Esperanto
Author: David Poulson


War and Exile

Author: David Poulson
Published on:July 21, 2000

War and Exile

"Although more than six years have passed, the memory is still fresh in my heart of the moment when I stood safely on the docks in Shanghai and found Liu Ren beckoning to me. My feelings at that time were too complicated to be described simply as 'joy.' Silently, I held his hand. I could not find the words to say how I felt. It seemed, somehow, that his hand now was larger and warmer than it had been before."
[Verda Majo. En Cxinio Batalanta]

It is not hard for us to understand how Verda Majo felt when she reached China on the 19th of April 1937, and why she was so overwhelmed with mixed feelings that she could hardly speak. Yes, certainly, she would have been relieved and delighted to be re-united with her newly-wedded husband. But her relief and happiness would have been counter-balanced by sadness at leaving her family and friends in Japan, and by acute anxiety at finding herself in a land where she did not know the language, which was under attack from her fellow countrymen, and where she, herself, would be confronted with danger, animosity and insecurity.

And indeed, Verda Majo tells us herself that, although Shanghai always remained for her the most impressive and memorable of cities, she never liked it. At that time, Shanghai was divided into the "French Quarter," the "International Settlement, "(formerly known as the "British Settlement"), and the main part of the city, where more than 3,000,000 Chinese lived, many of them in conditions of extreme poverty.

Verda Majo wrote bitterly about the condition of the poorer Chinese inhabitants, the "wage-slaves" of the foreign capitalists.

"Each day, half-naked, they pulled rickshaws and carried heavy loads, work which in the lands of their masters was carried out only by machines or horses or oxen. They knew neither their own language nor that of their masters, and were unable to read or write." When Verda Majo arrived in Shanghai, the infamous notice: "Chinese and Dogs Not Allowed," had been removed from the entrance to the Public Park. Nevertheless, Chinese coolies never dared to pass through those gates at that time. They "?were not regarded as men, either during their life or after their death. If they died on the street - as they often did - from hunger, sickness or cold, their bodies were simply got rid of as if they were stray dogs."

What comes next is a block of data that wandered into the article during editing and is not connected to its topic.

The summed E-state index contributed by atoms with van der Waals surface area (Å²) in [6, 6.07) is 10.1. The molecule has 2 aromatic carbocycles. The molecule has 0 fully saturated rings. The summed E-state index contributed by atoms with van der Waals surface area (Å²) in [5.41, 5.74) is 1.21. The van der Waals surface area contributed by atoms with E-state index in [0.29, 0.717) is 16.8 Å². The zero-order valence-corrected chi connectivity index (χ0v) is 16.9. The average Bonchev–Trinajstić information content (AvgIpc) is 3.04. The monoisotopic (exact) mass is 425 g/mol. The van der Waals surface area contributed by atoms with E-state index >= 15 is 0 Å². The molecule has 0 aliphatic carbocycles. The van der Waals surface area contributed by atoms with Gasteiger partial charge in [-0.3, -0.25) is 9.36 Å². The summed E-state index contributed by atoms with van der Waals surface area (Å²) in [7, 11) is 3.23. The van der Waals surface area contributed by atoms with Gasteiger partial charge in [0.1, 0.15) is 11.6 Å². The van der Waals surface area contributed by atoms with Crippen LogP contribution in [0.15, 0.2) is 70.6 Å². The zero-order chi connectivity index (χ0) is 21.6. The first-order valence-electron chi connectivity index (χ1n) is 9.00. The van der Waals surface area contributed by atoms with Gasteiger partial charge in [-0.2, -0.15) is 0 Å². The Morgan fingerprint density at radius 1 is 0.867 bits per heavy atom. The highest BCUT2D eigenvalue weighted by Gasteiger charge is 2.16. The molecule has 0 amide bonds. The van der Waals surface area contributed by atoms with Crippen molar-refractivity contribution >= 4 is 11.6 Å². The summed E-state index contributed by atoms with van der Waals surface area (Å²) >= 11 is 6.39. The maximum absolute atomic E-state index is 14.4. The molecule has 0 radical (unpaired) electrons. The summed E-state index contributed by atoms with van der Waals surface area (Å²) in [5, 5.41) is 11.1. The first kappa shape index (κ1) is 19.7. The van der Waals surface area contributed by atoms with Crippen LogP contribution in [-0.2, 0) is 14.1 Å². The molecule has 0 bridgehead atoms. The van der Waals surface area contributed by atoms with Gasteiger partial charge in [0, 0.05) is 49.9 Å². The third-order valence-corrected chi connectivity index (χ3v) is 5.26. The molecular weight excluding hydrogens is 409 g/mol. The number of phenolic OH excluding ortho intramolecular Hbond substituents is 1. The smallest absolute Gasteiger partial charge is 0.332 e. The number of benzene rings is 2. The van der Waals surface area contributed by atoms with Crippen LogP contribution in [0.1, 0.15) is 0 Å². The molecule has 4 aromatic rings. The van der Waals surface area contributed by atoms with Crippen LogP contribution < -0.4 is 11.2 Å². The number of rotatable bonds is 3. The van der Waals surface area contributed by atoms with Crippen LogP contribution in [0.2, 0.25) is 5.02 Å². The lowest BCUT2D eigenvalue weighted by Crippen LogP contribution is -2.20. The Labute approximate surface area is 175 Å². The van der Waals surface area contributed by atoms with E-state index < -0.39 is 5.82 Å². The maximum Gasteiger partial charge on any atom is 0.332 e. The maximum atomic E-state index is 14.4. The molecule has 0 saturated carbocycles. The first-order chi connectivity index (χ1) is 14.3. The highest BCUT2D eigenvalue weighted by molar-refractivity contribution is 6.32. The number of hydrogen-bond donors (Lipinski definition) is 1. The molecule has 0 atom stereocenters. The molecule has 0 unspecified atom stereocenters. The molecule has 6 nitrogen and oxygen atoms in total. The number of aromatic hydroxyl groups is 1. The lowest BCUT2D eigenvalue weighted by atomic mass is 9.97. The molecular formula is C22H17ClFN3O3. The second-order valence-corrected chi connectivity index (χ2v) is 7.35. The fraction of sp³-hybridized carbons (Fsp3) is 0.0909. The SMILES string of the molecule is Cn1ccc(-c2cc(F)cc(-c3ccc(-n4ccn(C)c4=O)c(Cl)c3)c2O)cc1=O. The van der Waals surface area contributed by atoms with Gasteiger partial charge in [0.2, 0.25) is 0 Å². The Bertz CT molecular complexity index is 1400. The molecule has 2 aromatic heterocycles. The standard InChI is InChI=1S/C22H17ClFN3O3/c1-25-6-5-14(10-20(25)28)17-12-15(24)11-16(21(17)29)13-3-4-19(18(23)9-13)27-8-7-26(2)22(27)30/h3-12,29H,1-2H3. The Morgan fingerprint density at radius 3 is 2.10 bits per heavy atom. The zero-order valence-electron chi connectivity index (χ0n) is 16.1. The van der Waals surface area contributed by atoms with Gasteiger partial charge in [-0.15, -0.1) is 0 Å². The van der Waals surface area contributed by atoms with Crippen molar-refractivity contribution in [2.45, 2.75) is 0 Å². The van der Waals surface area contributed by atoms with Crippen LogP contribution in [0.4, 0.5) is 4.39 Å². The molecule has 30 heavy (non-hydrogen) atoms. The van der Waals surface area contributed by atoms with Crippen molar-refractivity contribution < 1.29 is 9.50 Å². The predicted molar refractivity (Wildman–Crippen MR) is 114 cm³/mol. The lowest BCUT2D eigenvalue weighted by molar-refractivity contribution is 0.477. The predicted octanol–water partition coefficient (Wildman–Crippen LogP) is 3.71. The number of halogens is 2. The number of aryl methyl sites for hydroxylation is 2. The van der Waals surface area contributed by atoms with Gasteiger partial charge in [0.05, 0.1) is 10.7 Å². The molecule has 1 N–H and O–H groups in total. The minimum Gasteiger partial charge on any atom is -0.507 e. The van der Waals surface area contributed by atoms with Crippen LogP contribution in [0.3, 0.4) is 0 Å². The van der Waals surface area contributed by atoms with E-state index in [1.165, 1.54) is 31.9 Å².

Verda Majo and Liu Ren, with a married couple whom Liu Ren had met in Tokyo, rented two small rooms in the French Quarter. To avoid contact with the neighbours and visitors, Verda Majo and Liu Ren occupied the back room and she was described as someone who had recently arrived from Malaysia. The strange language she spoke to her husband (which was Esperanto, of course) was also described as Malayan.

There she learned, with the help of her friend, the very basic tasks of housekeeping: how to make a fire, and how to prepare and cook, Chinese-style, the cheap vegetables which they bought from shops which were in the neighbourhood.

Some friend jokingly said that Liu Ren must be the happiest man in the world because he lived in a European-style house, ate Chinese cooking and had a Japanese wife. In fact, he lived in one room, only ate twice a day and even then only the plainest food, and was married to someone who was far from being a typical Japanese wife.

On July 7th, 1937, less than three months after Verda Majo arrived in Shanghai, Japanese troops attacked Wanping, south-west of Peking, and before long Shanghai too was under attack. Although Verda Majo and Liu Ren had, by this time, become very active participants in the Shanghai Esperanto League and the Chinese Workers Esperanto Union, at the end of November they were compelled to leave the city, which was almost completely cut off by Japanese troops, and travel by ship to Canton, another so-called "treaty port".

At first all went well: the couple received a warm welcome from local Esperantists and soon were busy writing articles and pamphlets. But, not long after their arrival, Verda Majo was arrested by Kuomintang police and she was deported to the British colony of Hong Kong. Liu Ren travelled with her. (For information about the Kuomintang.

(To be continued).

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ELSTARAJ PERSONOJ KAJ ESPERANTO
PRI ELSTARAJ ESPERANTISTOJ
. EL HISTORIO DE RUSIA E-MOVADO
KION ONI SKRIBAS PRI ESPERANTO
ESPERANTO EN LITERATURO
. KIAL E-MOVADO NE PROGRESAS
HUMURO PRI KAJ EN ESPERANTO
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DIVERSAJHOJ
INTERESAJHOJ
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UTILAJ LIGILOJ
IN ENGLISHPAGHOJ EN ANGLA LINGVO
PAGHOJ TUTE EN ESPERANTO
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